This is the first book by Thomas Sowell that I read, and overall, I wasn't disappointed. However, although a decent read, I found a few of Sowell's facts to be dubious. In Chapter 5, Sowell discusses the common fallacy that the rich are getting richer and the poor are getting poorer. And that, in general, the middle class in the U.S. is getting smaller and smaller. Most of Sowell's arguments in this chapter are rather compelling, however, some arguments are very questionable. For example, Sowell states that, "Another inflationary bias to the consumer price index is that it counts only those things that most people are likely to buy. Reasonable as that might seem, what people will buy obviously depends on the price...". In other words, Sowell argues that the CPI overstates inflation, and therefore, real income should be higher. There are a few flaws with his reasoning. First, the most common inflation price index is core inflation, which excludes food and energy. Thus, since energy and food are a vital part of everyone's daily life, price increases (such as is happening these days) can greatly reduce the quality of life of people since a larger part of their income will be spent on food and energy.

Second, since the government changed the CPI's methodology during the years, it's highly problematic to compare the current CPI to the CPI that was used before the 1980's. Moreover, if applying the older method of the CPI to measure current inflation, inflation would be much higher. Therefore, one can argue that real income should be lower than what Sowell claims it is.

Lastly, and more relevant to the quote above, Sowell argues that if there is an increase in prices due to inflation, consumers will switch to other items, and therefore, price increases of those specific items will not affect them. Well, if someone stops buying a product, let's say beef, which he usually buys and enjoys, due to higher prices and instead buys chicken, his quality of life has declined because he cannot buy the product he prefers due to inflation.

In closing, even though not without flaws this book is still a interesting read, packed with plenty of insights.
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7 of 8 people found the following review helpful
on June 25, 2008
Format: Hardcover
My knowledge of economics is admittedly limited, but this book was written so well that even a rookie like me could understand the concepts. Though I'm not sure I agree with every conclusion Sowell draws, the book was incredibly informative and really got me thinking. I know I will listen to reports on economic data in a whole new way! I definitely recommend this book to anyone looking to gain a better understanding of the meaning (or lack of meaning) in the statistics so often thrown our way.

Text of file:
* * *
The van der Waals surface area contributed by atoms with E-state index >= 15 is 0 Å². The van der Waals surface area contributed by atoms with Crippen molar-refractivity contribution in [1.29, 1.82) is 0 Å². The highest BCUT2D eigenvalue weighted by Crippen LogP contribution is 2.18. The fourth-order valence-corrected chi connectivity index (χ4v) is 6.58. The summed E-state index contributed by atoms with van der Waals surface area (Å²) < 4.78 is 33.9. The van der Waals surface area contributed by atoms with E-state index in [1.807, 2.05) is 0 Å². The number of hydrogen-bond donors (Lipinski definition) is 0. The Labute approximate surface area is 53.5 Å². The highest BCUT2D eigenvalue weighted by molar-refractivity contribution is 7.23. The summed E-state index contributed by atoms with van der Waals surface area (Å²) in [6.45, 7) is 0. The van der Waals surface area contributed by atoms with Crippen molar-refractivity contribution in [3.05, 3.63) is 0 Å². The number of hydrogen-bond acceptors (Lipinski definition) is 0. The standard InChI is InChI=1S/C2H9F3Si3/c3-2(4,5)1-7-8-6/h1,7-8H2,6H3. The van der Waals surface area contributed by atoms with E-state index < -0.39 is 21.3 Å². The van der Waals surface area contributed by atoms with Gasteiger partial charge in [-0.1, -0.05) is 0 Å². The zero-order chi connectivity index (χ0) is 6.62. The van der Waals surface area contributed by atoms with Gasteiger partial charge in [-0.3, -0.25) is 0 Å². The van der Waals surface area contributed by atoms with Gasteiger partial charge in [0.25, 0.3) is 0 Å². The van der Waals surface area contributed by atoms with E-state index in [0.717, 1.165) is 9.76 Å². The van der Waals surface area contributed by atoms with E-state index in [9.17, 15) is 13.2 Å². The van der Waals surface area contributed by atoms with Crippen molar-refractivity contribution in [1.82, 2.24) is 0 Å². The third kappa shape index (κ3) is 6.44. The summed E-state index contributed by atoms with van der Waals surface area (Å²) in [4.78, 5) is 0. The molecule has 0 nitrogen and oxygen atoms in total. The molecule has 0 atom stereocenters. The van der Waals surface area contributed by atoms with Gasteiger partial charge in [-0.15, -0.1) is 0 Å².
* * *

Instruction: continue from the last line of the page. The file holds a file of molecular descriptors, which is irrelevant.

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4 of 4 people found the following review helpful
VINE VOICEon September 13, 2008
Format: HardcoverVerified Purchase
I decided that as a responsible citizen I should try to learn a few things about economics. I found that this book is a great aid in that endeavor. Dr. Sowell is a master in making the complex principles of economics easy for the layman. Although my favorite is his book, "Basic Economics," this book is an excellent further examination into some of the principles he brought up in that one. My favorites here were the chapters on college education, income disparity, and the third world. For those that wonder about some of the economic statistics that are so easily thrown around by the media--Dr. Sowell takes some of them on and clearly shows where they are wrong. Every informed citizen should read this book!
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3 of 3 people found the following review helpful
on October 23, 2009
Format: HardcoverVerified Purchase
"Economic Facts and Fallacies" successfully debunks most of the fallacies used to justify the tyranny perpetrated by the fourth branch of government - the bureaucracy. Reading Mr. Sowell's book was part of the research done to write "21ST Century Common Sense" and the time was well spent. However, Mr. Sowell is too charitable towards those who would usurp our freedom and who use many of the fallacies listed in "Economic Facts and Fallacies" to that end.
These CHARLATANS routinely use such misinformation for political gain and most are much too intelligent to believe the validity of these fallacies. No wonder that those who support suppression of individual liberty and freedom hysterically denounce "Economic Facts and Fallacies".

Felton Williamson, Jr.
Author of "Common Sense - The Way Back"
[...]
Common Sense - The Way Back
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3 of 3 people found the following review helpful
Format: Hardcover
This is a book that everyone who believes himself or herself to be a rational, objective person should read. Thomas Sowell, in crisp, crystal clear writing, exposes the false beliefs, and conclusions drawn from them, which have become "revealed truths" in the most sacrosanct areas. These "truths" have formed the rationale for large-scale government programs of social redemption and reclamation, for planning commissions exerting increasing control over private lands, for average people attempting to understand important basis issues in their lives. Each chapter is self-contained enabling the book to be savored at separate readings without losing the continuity. Reading this book should help to sharpen our ability to more carefully evaluate the important issues which play major roles in our lives.

Leonti H. Thompson, M.D.